How to Make a Movie...and Why Independent Film Takes a Village
I've had friends tell me, "You are so lucky you know what you want to do." I've had people say, "I admire you for following your dream." And I've had others who've said, "I'll get check. You can pay me back later." Because, you see, pursuing a dream -- while it sounds very glamorous -- isn't exactly lucrative, at least not in the beginning...and that 'beginning' can stretch over a number years.
I always wanted to be a filmmaker. At three-years-old, I was watching Hitchcock and the weekend monster matinees mixed in with some musicals and random classics. (Mine were young parents who didn't know any better; I was precocious and it was the 70s.) I fell in love with suspense and how a film could transport you. But, having a creative career was not what my family had in mind. I was strongly "encouraged" to major in business, and so I did. However, when I got to Accounting 202, I knew it was time for a major change. I switched to Marketing and Communications, took a video class, edited my first piece and caught the bug. There was no going back. Much to my family's chagrin, I applied to the California Institute of the Arts and, much to their shock, I got accepted.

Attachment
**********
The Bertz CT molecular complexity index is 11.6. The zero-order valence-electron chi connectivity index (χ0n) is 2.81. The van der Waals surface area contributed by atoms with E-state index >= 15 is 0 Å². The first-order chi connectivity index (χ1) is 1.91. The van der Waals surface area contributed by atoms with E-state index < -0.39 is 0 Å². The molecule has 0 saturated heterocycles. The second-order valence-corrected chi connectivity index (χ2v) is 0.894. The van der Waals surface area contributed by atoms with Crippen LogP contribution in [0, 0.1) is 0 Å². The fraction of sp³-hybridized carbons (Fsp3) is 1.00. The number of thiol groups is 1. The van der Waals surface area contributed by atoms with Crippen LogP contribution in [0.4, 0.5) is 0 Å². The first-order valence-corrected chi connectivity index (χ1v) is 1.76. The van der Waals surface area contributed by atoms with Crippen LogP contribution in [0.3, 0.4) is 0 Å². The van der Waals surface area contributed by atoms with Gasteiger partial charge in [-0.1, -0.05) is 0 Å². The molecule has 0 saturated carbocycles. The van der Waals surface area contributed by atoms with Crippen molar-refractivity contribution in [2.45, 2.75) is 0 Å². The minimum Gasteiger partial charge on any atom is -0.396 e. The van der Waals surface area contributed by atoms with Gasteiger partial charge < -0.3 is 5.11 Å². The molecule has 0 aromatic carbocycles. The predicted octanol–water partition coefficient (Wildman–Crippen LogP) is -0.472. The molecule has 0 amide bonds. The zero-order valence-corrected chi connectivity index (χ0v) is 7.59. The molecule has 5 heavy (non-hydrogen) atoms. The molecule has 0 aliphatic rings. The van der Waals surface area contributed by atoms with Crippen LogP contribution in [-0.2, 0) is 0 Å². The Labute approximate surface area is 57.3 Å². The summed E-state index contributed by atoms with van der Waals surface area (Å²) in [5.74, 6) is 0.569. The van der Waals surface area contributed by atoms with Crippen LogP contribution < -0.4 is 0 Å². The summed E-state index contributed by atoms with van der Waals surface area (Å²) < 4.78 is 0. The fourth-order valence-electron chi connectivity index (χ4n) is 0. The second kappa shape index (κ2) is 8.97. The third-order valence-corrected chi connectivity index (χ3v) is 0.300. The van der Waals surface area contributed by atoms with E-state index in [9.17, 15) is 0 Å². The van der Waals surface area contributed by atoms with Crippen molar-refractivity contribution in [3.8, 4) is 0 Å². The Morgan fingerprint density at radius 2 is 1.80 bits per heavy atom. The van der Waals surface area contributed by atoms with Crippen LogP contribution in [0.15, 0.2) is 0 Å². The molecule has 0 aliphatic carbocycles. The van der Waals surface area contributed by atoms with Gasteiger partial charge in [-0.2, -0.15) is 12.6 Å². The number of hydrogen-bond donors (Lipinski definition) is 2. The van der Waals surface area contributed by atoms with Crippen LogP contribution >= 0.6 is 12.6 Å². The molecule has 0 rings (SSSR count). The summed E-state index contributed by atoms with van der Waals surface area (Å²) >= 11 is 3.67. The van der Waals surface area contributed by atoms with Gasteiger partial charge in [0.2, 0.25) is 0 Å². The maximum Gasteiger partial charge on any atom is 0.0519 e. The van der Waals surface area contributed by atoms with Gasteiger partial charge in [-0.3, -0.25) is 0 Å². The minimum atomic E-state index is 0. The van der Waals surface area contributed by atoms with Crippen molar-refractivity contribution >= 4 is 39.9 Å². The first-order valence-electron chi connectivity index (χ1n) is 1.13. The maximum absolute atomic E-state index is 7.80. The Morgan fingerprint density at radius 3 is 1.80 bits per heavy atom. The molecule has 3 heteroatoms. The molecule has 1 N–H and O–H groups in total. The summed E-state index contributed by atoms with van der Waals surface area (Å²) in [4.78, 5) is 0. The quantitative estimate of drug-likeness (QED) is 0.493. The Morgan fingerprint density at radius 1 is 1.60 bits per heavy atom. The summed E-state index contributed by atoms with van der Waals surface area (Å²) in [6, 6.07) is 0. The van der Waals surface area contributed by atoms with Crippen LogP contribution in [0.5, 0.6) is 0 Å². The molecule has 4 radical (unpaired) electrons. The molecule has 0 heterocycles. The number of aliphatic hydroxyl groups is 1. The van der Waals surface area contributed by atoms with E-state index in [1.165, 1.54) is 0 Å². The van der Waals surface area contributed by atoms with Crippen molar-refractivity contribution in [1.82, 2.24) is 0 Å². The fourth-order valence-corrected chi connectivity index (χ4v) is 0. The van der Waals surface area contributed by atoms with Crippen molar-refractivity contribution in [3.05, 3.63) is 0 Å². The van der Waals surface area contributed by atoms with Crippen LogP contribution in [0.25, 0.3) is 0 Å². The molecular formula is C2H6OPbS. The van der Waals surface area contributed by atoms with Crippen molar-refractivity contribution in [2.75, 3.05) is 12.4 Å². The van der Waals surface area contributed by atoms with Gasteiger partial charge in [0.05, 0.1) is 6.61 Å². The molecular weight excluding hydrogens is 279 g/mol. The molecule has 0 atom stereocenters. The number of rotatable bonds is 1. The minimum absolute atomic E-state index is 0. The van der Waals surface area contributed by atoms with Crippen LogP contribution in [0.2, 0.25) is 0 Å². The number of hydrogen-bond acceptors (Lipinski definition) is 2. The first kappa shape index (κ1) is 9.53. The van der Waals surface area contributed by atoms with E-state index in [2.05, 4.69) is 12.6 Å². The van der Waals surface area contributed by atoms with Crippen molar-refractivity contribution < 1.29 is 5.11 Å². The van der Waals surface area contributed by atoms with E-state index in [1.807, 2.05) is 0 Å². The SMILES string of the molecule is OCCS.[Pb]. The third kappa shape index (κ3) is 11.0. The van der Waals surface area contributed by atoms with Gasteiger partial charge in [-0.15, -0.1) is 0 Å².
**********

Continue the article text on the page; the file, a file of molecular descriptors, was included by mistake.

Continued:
The problem with CalArts is that it's just a little expensive. I was putting myself through film school and found that I couldn't afford to make a film. When I brought this to the attention of the faculty, they told me to make a video. "I did not come to film school to make a video!" I replied indignantly. (Clearly, this was in the days before digital.) They just shrugged. To hell with it, I thought. If I couldn't make a movie, I would simply write a script.
And that's how I fell into screenwriting. It was the career equivalent of storming out of a room and slipping on a banana peel. However, it sort of turns out that I have both a love and knack for it.
After working on a few low-budget productions (Pumpkinhead II, anyone?), I left the set and went into the office of a great production company, and then one of the top studios. A few executives and an Academy Award-nominated actress later, I realized that, while I was working with great people and meeting a few of my heros, I was no closer to living my dream. So I left the industry and started typing.
I timed my writing career just perfectly with the Dot-Com bust and the mini-recession that followed. I found random gigs while I tried my hand at a novel, accidentally wrote a "self-help" book, and pumped out a few screenplays. During that time, the spec market collapsed. But, being tenacious (read: stubborn as hell), I stuck with it. Sooner or later, I would see my dream come true.
Having a Baby
Every writer is entitled to having one "baby"; that precious screenplay you love more than life itself. You might imagine one's baby being an epic romance, a soul-churning drama, or a profound historical piece that sheds light on a great injustice, right? Yeah. Mine's a dark comedy. Go figure.